Republican Sens. Mitt Romney and Susan Collins said Monday that they are increasingly likely to support calling former national security adviser John Bolton to testify as part of the Senate’s impeachment trial of President Donald Trump.
The pair issued statements following a report that Bolton claims in his forthcoming memoir that Trump told him in a conversation in August 2019 that he wanted to withhold military assistance to Ukraine in order to force officials there to open investigations into Joe Biden and other Democrats.
Romney and Collins, who are considered moderates, have previously said that they prefer calling witnesses at the impeachment trial, but they have not committed to voting in support of doing so. They both said Monday that they have talked to other Republicans about the Bolton report, and indicated that momentum is building to call Bolton as a witness.
At least four Republicans would have to vote with every Democrat to reach the majority needed to call witnesses or introduce evidence at the trial. Alaska Sen. Lisa Murkowski and Tennessee Sen. Lamar Alexander are viewed as two other Republicans most likely to support hearing from witnesses.
“It is increasingly apparent that it would be important to hear from John Bolton,” Romney told reporters on Capitol Hill.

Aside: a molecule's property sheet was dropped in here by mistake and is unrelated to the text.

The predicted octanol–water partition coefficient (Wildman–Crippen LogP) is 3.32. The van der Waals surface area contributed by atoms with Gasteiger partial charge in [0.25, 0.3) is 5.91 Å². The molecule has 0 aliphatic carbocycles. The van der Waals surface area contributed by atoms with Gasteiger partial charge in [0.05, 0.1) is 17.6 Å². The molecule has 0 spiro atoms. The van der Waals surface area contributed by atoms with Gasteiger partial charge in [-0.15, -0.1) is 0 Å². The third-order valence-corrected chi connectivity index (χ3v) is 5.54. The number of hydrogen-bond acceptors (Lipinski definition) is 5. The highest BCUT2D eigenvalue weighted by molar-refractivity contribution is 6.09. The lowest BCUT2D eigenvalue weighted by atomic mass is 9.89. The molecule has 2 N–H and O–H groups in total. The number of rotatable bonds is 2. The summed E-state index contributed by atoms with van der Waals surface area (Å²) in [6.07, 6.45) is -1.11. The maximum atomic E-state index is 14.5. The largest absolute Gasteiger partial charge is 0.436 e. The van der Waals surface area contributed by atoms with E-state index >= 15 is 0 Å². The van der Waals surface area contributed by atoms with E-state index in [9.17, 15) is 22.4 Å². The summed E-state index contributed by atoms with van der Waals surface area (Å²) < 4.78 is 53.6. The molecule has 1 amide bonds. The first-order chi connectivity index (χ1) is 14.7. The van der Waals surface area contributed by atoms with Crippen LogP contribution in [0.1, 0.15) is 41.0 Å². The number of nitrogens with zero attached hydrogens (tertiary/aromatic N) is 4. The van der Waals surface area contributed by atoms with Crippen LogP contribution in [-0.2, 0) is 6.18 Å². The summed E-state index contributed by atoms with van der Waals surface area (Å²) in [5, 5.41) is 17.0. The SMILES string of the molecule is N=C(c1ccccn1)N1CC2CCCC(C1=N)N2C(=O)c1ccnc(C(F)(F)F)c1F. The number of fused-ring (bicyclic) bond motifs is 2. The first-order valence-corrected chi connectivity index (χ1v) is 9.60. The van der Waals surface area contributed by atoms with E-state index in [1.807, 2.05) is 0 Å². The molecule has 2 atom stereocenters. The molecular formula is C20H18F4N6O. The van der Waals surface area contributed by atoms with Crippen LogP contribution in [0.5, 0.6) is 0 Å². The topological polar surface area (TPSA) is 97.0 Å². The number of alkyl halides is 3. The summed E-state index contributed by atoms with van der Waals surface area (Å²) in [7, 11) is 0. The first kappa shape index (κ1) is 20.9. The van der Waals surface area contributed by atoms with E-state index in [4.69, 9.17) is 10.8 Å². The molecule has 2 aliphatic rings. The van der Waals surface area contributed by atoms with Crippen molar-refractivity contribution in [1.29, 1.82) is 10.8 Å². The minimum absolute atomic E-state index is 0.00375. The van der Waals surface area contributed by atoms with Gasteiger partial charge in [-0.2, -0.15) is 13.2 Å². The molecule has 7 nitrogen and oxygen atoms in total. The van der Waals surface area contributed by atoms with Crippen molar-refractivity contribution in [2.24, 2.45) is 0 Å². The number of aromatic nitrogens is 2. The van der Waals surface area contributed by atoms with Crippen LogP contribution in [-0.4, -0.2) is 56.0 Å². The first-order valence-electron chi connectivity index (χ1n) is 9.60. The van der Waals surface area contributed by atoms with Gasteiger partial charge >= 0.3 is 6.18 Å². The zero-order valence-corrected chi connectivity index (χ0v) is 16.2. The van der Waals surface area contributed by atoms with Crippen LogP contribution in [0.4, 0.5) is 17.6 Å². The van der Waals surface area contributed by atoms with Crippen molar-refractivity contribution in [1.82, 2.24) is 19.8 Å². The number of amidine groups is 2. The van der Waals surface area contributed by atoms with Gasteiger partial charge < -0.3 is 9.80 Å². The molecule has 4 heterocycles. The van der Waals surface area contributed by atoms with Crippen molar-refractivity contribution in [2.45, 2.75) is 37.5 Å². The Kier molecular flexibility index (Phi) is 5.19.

“I think at this stage it’s pretty fair to say that John Bolton has relevant testimony,” he continued, adding that it is “increasingly likely that other Republicans will join” in to call for Bolton to testify.
Collins echoed Romney’s remarks.
“The reports about John Bolton’s book strengthen the case for witnesses and have prompted a number of conversations among my colleagues,” she said in a statement.
WATCH: GOP Senator Mitt Romney says “it is increasingly apparent that it would be important to hear from John Bolton,” adding it is “increasingly likely” other GOP senators would join in too. pic.twitter.com/gyeiKkyPuE
— Meet the Press (@MeetThePress) January 27, 2020
Bolton’s claim appears to undercut a key part of Trump’s impeachment defense. Trump has maintained that he did not withhold the nearly $400 million in military aid as part of a quid pro quo with Ukraine. Instead, he has said that he froze the aid package due to concerns about corruption in Ukraine, and because European countries like Germany were not contributing enough in aid.(RELATED: John Bolton Undercuts Trump’s Main Ukraine Defense In Book Manuscript)
Bolton would also be the first potential witness to provide a first-hand account of Trump linking military assistance to a Biden investigation. Current and former administration officials testified during the House impeachment inquiry that they believed that military assistance was contingent on Ukraine conducting investigations, but none testified about speaking directly with Trump about the issue.
Trump disputed Bolton’s claims in a series of tweets on Monday, and said that his former national security adviser was merely trying to sell books. “I NEVER told John Bolton that the aid to Ukraine was tied to investigations into Democrats, including the Bidens,” Trump said.
House Democrats attempted to call Bolton as a witness during their impeachment inquiry, but dropped the idea to avoid a lengthy court battle over executive privilege.
Bolton said on Jan. 6 that he would be willing to testify before the Senate if subpoenaed.
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